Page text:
Hard-throwing 25-year-old Carl Edwards Jr. walked two batters to begin the eighth inning before giving way to newcomer Justin Wilson, who was among the most coveted relievers available leading up to Monday’s trade deadline. The ex-Tiger immediately allowed a base hit to Drury, chocking the bases for Jake Lamb. Cubs fans must have felt like they were watching a re-run of the night before when Lamb padded Arizona’s lead by delivering an RBI double off Wilson in the eighth inning. Lamb got the better of Wilson again, this time stroking a base hit to left field. Goldschmidt (of course) and J.D. Martinez sprinted home to give Arizona an 8-7 advantage.
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Lamb entered the series in an agonizing slump but has broken out for four hits and five RBI over his last two contests. The first-time All-Star has been among the top run producers in baseball this year, tying Goldschmidt for the team lead with 85 RBI. That’s also the second-highest total in the majors behind human stat machine Nolan Arenado.
But because life is short and success is fleeting, Lamb’s heroics were quickly undone by reliever Jorge De La Rosa, who allowed the game-tying run to come across in the bottom half of the frame. After the third and final rain delay, the D’Backs went to work again in the ninth, this time versus All-Star closer Wade Davis. Having spent most of his career in the American League with Kansas City and Tampa Bay, Davis had never faced Goldschmidt until Thursday. After what transpired, I’m sure Davis would prefer never to face him again.
Goldschmidt would not be denied on this day. He put the Diamondbacks ahead for good with his career-best third blast of the day, dropping the mic with a mammoth 428-foot rocket to center field. J.D. Martinez added to Davis’ misery by going deep in the very next at-bat, extending Arizona’s lead to 10-8.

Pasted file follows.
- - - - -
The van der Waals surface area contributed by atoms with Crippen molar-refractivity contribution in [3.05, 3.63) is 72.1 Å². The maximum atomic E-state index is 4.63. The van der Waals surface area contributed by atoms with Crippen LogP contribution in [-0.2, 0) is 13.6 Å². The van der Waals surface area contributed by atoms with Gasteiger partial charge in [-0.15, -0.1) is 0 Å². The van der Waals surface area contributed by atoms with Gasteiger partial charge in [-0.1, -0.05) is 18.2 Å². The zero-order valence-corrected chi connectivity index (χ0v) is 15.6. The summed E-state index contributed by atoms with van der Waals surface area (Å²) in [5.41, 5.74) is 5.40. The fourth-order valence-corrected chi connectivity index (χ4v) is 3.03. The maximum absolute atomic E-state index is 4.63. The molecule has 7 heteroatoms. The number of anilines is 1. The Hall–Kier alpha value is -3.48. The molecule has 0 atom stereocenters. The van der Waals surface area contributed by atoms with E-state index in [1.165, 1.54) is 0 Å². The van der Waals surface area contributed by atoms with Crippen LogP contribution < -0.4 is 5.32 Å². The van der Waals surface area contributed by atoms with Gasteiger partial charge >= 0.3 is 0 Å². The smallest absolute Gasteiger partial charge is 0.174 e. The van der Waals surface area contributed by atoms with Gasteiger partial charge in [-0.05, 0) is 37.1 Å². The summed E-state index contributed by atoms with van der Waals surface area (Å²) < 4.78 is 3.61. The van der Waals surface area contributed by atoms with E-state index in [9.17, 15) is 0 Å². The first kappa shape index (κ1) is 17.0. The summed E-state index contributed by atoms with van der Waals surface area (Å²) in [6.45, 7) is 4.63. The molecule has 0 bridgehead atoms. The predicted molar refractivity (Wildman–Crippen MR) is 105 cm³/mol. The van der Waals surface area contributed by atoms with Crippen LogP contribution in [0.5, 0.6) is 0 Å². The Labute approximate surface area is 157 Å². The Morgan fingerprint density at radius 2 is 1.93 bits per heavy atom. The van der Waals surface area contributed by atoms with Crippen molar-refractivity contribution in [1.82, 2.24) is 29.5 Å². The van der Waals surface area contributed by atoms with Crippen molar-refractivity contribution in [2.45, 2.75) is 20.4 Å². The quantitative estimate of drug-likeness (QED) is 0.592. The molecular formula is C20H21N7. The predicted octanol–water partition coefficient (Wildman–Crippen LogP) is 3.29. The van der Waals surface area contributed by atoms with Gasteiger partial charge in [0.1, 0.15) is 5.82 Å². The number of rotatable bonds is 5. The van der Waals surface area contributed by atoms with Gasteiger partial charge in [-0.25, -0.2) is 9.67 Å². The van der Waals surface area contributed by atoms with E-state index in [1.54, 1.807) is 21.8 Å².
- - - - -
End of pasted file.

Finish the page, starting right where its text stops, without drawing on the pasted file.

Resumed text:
I argued in my latest Power Rankings that Martinez may have the biggest impact of any player acquired at this year’s trade deadline. Martinez strengthened my case with another heroic display on Thursday. Though he hasn’t hit for a high average since coming over from the Tigers (.195), Martinez has already slugged six homers while contributing 14 RBI in only 41 at-bats for the D’Backs. Arizona’s lineup was already formidable enough with A.J. Pollock (.315 AVG since the All-Star break), David Peralta (.301/.354/.456 triple slash), Lamb (.535 slugging percentage) and Goldschmidt holding down the top four spots. With Martinez in tow, the Diamondbacks could quickly ascend to juggernaut status.
As usual, Fernando Rodney turned the ninth inning into a day at Six Flags, setting the rollercoaster in motion by issuing a pair of walks. But the closer eventually found his bearings, striking out the side for his 24th save.
For all the on-field drama that was waged Thursday, it was the rain delay antics that stole the show. It was all great—upside-down uniforms, pretend fishing, human bowling balls, funny masks and my personal favorite, the four-man bobsled—though it’s clear the Diamondbacks are more skilled in the timeless art of shenanigans than their Cub counterparts.
Thursday was slow, rain-drenched and messy. But man was it fun. Luckily for us, the Cubs and Diamondbacks are getting together again next weekend for a three-game set at Chase Field.